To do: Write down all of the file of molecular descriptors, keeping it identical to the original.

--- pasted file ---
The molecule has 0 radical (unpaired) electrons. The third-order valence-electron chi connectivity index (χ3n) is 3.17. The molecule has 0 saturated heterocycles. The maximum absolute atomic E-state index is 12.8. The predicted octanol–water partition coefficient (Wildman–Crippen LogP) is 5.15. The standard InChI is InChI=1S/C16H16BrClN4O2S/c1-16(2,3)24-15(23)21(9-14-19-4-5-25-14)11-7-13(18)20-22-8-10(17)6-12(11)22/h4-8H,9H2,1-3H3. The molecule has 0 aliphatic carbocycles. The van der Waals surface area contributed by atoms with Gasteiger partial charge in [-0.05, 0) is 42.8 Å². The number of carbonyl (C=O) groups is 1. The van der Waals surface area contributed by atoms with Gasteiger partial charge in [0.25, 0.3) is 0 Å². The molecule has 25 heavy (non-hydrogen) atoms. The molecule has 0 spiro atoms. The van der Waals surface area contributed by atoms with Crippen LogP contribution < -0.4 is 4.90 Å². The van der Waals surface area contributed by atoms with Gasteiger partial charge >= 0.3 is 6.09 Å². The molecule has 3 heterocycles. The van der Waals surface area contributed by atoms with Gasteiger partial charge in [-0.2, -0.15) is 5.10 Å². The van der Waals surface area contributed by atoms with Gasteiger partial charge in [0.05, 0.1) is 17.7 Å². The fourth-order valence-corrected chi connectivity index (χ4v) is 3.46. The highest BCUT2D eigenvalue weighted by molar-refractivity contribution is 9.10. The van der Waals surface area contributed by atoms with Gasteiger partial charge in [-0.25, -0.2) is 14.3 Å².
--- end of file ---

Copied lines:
The molecule has 0 radical (unpaired) electrons. The third-order valence-electron chi connectivity index (χ3n) is 3.17. The molecule has 0 saturated heterocycles. The maximum absolute atomic E-state index is 12.8. The predicted octanol–water partition coefficient (Wildman–Crippen LogP) is 5.15. The standard InChI is InChI=1S/C16H16BrClN4O2S/c1-16(2,3)24-15(23)21(9-14-19-4-5-25-14)11-7-13(18)20-22-8-10(17)6-12(11)22/h4-8H,9H2,1-3H3. The molecule has 0 aliphatic carbocycles. The van der Waals surface area contributed by atoms with Gasteiger partial charge in [-0.05, 0) is 42.8 Å². The number of carbonyl (C=O) groups is 1. The van der Waals surface area contributed by atoms with Gasteiger partial charge in [0.25, 0.3) is 0 Å². The molecule has 25 heavy (non-hydrogen) atoms. The molecule has 0 spiro atoms. The van der Waals surface area contributed by atoms with Crippen LogP contribution < -0.4 is 4.90 Å². The van der Waals surface area contributed by atoms with Gasteiger partial charge >= 0.3 is 6.09 Å². The molecule has 3 heterocycles. The van der Waals surface area contributed by atoms with Gasteiger partial charge in [-0.2, -0.15) is 5.10 Å². The van der Waals surface area contributed by atoms with Gasteiger partial charge in [0.05, 0.1) is 17.7 Å². The fourth-order valence-corrected chi connectivity index (χ4v) is 3.46. The highest BCUT2D eigenvalue weighted by molar-refractivity contribution is 9.10. The van der Waals surface area contributed by atoms with Gasteiger partial charge in [-0.25, -0.2) is 14.3 Å².